Chapter

The Contrast II: Bruising the Serpent’s Head, the Little Sister, and Christian Professions

Emma Major

in Madam Britannia

Published in print December 2011 | ISBN: 9780199699377
Published online January 2012 | e-ISBN: 9780191738029 | DOI: http://dx.doi.org/10.1093/acprof:oso/9780199699377.003.0009
The Contrast II: Bruising the Serpent’s Head, the Little Sister, and Christian Professions

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This chapter looks at the period 1790–1811. It argues that the French Revolution and subsequent wars with France created a sense of national emergency that caused writers such as Hannah More, Sarah Trimmer, Jane West, Henrietta Maria Bowdler, and Anna Laetitia Barbauld to try to defend their nation and religion by venturing into traditionally male areas of theology and politics. These years marked a turn in popular opinion against women’s involvement in politics and print culture, so the women I discuss were trying to fulfil what they understood to be their ‘Christian profession’ at a time when the extent of female activity was being curtailed. (This is evident in the very proper Britannias who appear during these years contrasted with a Medusa-haired, rampaging French Liberty.) The writers I discuss negotiated the constraints of propriety by being published anonymously, pseudonymously, or posthumously.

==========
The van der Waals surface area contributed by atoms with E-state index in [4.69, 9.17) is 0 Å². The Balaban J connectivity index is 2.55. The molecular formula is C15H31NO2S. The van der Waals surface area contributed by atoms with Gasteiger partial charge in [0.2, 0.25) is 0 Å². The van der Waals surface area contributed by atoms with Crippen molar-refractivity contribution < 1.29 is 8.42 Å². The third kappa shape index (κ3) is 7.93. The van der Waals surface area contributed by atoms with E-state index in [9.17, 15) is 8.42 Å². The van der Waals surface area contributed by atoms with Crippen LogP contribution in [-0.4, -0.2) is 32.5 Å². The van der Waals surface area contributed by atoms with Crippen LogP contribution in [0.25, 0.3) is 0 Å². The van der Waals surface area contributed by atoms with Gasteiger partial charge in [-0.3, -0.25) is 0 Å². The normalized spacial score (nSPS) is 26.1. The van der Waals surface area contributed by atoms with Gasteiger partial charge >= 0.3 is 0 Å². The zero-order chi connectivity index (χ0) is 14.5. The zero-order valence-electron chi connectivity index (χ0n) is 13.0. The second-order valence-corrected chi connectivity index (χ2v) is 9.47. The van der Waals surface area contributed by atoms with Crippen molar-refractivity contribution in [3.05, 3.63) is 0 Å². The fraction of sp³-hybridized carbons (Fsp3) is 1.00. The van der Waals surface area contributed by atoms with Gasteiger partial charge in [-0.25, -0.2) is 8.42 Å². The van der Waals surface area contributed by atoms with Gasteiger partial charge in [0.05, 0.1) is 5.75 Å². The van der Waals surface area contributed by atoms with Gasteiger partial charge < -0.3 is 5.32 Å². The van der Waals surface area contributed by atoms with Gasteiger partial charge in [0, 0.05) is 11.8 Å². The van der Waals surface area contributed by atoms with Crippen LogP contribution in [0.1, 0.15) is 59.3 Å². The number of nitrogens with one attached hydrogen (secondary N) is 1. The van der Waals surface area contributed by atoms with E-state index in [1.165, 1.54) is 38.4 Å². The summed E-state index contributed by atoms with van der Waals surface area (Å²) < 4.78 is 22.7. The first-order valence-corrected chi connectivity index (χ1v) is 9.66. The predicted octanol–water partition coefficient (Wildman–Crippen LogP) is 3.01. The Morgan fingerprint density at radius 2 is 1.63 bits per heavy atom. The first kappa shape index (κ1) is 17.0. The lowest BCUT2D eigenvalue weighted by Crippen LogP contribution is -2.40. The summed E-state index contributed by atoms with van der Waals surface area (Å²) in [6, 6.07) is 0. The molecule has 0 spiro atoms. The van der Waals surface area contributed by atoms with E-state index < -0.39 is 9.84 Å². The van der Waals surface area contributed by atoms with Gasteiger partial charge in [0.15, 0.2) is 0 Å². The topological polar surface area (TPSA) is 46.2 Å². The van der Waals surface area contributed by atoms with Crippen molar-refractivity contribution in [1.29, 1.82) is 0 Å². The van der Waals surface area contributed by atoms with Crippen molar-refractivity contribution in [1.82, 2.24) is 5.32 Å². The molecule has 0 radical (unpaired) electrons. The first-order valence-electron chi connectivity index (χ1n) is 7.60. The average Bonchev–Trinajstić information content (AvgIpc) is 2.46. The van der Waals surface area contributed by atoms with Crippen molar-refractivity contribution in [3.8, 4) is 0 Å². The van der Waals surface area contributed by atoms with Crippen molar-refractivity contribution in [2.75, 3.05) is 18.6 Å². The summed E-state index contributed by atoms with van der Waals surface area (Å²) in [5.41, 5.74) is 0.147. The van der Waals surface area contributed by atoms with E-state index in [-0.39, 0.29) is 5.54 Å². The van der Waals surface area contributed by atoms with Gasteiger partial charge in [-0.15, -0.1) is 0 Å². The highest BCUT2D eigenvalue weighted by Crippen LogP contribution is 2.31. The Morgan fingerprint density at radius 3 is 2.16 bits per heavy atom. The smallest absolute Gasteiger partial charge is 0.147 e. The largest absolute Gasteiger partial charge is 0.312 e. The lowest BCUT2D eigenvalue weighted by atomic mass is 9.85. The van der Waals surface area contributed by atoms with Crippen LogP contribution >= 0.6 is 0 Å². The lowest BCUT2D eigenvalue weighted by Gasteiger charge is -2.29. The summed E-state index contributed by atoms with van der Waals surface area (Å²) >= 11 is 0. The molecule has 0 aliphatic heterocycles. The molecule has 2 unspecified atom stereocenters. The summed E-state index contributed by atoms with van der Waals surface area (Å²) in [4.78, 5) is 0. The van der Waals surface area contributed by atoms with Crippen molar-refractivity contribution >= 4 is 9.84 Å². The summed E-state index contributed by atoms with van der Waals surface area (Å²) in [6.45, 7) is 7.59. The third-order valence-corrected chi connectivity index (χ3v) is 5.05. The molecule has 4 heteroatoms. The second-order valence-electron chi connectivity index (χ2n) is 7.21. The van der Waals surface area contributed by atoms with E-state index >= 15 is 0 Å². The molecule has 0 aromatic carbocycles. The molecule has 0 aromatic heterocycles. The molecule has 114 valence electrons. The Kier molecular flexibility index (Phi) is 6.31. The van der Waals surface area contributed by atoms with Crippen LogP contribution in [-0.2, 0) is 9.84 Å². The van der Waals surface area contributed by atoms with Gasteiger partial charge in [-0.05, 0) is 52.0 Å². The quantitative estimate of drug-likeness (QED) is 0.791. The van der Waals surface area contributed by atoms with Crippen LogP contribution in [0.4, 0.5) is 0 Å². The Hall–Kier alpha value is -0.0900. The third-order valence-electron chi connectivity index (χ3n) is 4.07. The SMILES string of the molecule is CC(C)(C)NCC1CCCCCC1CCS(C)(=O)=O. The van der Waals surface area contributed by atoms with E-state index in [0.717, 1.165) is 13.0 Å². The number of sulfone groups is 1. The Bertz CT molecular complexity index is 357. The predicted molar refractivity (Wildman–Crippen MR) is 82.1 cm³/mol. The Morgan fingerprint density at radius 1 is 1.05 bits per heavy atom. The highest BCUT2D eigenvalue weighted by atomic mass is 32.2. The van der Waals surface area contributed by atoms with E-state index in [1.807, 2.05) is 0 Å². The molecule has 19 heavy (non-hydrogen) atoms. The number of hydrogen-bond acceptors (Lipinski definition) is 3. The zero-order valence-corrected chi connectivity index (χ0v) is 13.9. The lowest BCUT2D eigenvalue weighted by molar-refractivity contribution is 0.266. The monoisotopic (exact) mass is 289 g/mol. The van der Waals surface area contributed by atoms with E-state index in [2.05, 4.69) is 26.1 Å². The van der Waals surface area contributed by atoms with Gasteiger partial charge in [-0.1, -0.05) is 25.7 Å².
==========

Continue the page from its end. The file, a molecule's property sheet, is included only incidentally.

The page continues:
Keywords: dissent; sermons; women priests; serpents; Hannah More; Anna Laetitia Barbauld; Henrietta Maria Bowdler; Sarah Trimmer; Napoleon; Britannia

Chapter.  18567 words. 

Subjects: Literary Studies (1500 to 1800)

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